Updated from 12:50 p.m. EDT
The Dow Climbs Again( At 5:40 p.m. EDT) Another week in the books, another gain for the Dow Jones Industrial Average. Not by much, only 0.6%, but it counts. That's the sixth one in a row, and during that time, the index is up 22.7%. For Friday's session, the Dow rose 5.90 points, or 0.1%, to 8131.33, its third consecutive daily advance. Losers actually outpaced winners 16 to 14. American Express ( AXP) had the best percentage gain, up 5.4% to $21.81, while Citigroup ( C) fell the furthest, down 9% to $3.65.
Asleep on Wall Street( At 12:35 p.m. EDT) Just isn't getting any easier for Fritz Henderson. The new CEO of General Motors ( GM) now says a bankruptcy filing for the automaker is "probable," even though it's not the preferred option. The company's got until June 1 to figure it out. The previous acts had all the drama, I suppose. This once-proud icon of American industry is looking at a potential Chapter 11 in a matter of weeks. No big deal, right? Sure wasn't having much of an effect on the stock. Volume's not overly heavy. Recently, GM was down 1 cent at $1.93, its session low. Thus far today it's traded as high as $2.03. A lack of surprise tends to do this, which is to say, not a lot.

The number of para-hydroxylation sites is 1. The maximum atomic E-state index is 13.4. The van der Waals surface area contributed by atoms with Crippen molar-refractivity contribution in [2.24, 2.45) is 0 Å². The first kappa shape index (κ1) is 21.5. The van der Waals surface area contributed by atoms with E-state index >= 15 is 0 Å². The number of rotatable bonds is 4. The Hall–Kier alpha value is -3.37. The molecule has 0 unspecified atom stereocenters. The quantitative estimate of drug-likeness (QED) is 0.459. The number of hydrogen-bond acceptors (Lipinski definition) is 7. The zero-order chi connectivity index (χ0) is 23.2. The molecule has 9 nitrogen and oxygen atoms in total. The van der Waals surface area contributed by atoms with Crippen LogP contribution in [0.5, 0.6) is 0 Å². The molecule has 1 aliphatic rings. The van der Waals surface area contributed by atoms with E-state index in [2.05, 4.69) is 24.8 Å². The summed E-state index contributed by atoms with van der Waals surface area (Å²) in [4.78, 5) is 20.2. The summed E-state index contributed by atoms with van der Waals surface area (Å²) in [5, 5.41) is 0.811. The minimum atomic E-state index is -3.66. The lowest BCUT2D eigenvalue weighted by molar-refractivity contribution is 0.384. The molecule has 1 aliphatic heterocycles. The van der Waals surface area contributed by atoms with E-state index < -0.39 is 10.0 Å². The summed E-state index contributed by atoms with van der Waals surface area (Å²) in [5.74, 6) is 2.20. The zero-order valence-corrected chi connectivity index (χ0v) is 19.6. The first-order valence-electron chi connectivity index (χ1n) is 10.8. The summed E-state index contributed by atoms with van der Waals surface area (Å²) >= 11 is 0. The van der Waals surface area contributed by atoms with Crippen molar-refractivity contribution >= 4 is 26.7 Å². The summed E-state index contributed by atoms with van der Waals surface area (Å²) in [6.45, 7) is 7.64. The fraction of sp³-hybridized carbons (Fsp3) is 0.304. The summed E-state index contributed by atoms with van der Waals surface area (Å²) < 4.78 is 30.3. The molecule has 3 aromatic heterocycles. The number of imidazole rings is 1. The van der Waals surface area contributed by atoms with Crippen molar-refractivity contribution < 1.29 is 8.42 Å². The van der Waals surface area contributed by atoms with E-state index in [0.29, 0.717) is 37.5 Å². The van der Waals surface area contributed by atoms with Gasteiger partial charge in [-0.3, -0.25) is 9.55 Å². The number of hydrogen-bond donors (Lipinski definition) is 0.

This Is Much Better( At 8:58 a.m. EDT) Citigroup ( C) and General Electric ( GE) were both trading up slightly, the former by 1% and the latter by half that, after the Dow components topped analysts' estimates for their most recent quarters Friday. You would almost think nothing else was going on. I mean it's all over this site. What about that thing where the Cleveland Indians came to town Thursday and opened the new Yankee Stadium by thrashing the Bronx Bombers? Isn't Octomom doing something interesting? I don't know what the heck's happened to our priorities. Fine, you want to stick to the facts. You don't like the straying from the very serious happenings in the stock market. Fine. So, as mentioned, GE and Citi. Not everything was perfect. We have been having that minor problem with the recession and the devastation in the financial services sector for a little while, you know.
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